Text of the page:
Check in with us as we feature the latest trends, research and news in medicine, health and science. A team of Star Tribune staffers will aggregate updates from news wires, websites, magazines and medical journals.

HIV spikes are shown in action

Posted by: Colleen Stoxen Updated: October 9, 2014 - 12:57 PM

Using powerful microscopes, scientists have observed the weaponry of HIV in action and gained key insights that may finally allow researchers to create a vaccine capable of fighting the virus that causes AIDS.

The sophisticated imaging technology employs lasers and fluorescent dyes to examine molecules 10,000 times smaller than the width of a human hair. The resulting view of the infamous protein spikes that stud the surface of HIV sheds new light on how the virus evades and attacks key immune cells.

Scientists even videotaped the structures as they changed shape in what researchers described as a rapid, unending "dance." They also observed how a class of rare, super-potent antibodies collected from AIDS patients can halt this dance by locking the structures into a harmless position. Once frozen in place, the spikes were unable to initiate entry into host cells.

The findings, published in the journals Nature and Science, provide crucial insights into the behavior of HIV, experts said.

--Los Angeles Times

Increasing skirt size linked to breast cancer risk

Posted by: Colleen Stoxen Updated: September 25, 2014 - 1:33 PM

If you want to minimize your chances of developing breast cancer, staying the same skirt size over the years might help, a new study suggests.

"Our study has shown that an increase of one size every 10 years between 25 and postmenopausal age [over 60] is associated with an increase of breast cancer [risk] in postmenopausal women by 33 percent," said lead researcher Dr. Usha Menon, head of the Gynecological Cancer Research Center at University College London.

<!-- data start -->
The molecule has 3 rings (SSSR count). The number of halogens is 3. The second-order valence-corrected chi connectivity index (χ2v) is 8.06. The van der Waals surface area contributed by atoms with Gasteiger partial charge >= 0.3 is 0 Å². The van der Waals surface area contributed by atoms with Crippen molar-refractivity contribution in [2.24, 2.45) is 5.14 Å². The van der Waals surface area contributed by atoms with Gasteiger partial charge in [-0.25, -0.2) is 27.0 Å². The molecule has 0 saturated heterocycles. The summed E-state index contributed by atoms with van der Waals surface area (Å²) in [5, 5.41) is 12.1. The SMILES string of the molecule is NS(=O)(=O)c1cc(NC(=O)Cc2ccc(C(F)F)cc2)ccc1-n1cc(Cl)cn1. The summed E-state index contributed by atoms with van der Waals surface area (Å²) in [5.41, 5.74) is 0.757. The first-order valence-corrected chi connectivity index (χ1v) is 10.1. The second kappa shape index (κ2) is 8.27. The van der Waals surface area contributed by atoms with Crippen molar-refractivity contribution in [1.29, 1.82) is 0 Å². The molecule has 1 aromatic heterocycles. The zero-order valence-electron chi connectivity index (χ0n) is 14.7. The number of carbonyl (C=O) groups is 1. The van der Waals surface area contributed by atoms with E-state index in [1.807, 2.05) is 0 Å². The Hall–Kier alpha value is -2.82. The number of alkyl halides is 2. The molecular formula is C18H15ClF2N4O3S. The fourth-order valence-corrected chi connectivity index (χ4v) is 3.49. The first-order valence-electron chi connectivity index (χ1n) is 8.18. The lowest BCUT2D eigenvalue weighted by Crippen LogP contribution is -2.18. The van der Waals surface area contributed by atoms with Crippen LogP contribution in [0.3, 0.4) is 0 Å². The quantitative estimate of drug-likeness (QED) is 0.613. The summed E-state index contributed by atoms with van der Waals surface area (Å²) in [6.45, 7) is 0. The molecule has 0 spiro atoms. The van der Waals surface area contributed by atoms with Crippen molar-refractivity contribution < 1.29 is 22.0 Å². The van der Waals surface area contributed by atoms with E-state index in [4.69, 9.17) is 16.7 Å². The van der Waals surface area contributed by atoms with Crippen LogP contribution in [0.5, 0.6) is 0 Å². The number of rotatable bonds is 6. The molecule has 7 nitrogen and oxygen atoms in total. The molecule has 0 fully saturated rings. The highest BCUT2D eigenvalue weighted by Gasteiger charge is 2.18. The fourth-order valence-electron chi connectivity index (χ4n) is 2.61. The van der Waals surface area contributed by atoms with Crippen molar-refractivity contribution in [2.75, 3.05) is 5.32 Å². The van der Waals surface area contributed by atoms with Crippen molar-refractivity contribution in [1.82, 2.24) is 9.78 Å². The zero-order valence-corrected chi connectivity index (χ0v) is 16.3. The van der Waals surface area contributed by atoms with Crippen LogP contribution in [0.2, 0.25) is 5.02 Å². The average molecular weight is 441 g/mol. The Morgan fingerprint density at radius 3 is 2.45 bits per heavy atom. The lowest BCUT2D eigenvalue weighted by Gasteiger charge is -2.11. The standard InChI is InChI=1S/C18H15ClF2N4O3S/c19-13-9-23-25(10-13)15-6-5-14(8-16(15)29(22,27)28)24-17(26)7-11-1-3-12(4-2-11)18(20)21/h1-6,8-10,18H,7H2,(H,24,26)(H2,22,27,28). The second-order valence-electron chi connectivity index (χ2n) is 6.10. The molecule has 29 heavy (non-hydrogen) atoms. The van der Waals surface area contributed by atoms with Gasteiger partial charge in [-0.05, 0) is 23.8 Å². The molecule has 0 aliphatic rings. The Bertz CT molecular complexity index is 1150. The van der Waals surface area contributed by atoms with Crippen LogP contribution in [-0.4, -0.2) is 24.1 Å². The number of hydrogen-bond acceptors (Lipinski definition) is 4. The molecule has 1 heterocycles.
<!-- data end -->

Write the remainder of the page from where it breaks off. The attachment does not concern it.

The findings are based on information from nearly 93,000 women enrolled in a British database for cancer screening. When the women entered the study between 2005 and 2010, all were over age 50. None had a diagnosis of breast cancer.

At age 25, the women's average skirt size had been an 8. When they entered the study, at the average age of 64, the average size was a 10. Three out of four women reported increased skirt sizes.

The risk of breast cancer increased 77 percent if the skirt size went up two sizes every 10 years from 25 until women were past menopause, Menon said.

Put another way, for each size increase every 10 years, the five-year risk of developing breast cancer after menopause rose from one in 61 to one in 51, Menon estimated.

The study is published online Sept. 24 in BMJ Open.

Read more from WebMD.

The trouble with toothpaste microbeads

Posted by: Colleen Stoxen Updated: September 19, 2014 - 10:56 AM

Dentists are becoming increasingly alarmed that tiny plastic beads in many toothpaste brands can cause dental hygiene problems.

Polyethylene plastic beads are in many products -- toothpastes, face washes and body scrubs. And the Food and Drug Administration says they're safe.

But the beads are not biodegradable, and dentists are concerned that they're getting stuck in the tiny crevices between the teeth and gums.

"They’ll trap bacteria in the gums which leads to gingivitis, and over time that infection moves from the gum into the bone that holds your teeth, and that becomes periodontal disease," dentist Justin Phillip told Phoenix ABC affiliate KNXV. "Periodontal disease is scary.”

Crest said the beads are used only to provide color to toothpaste.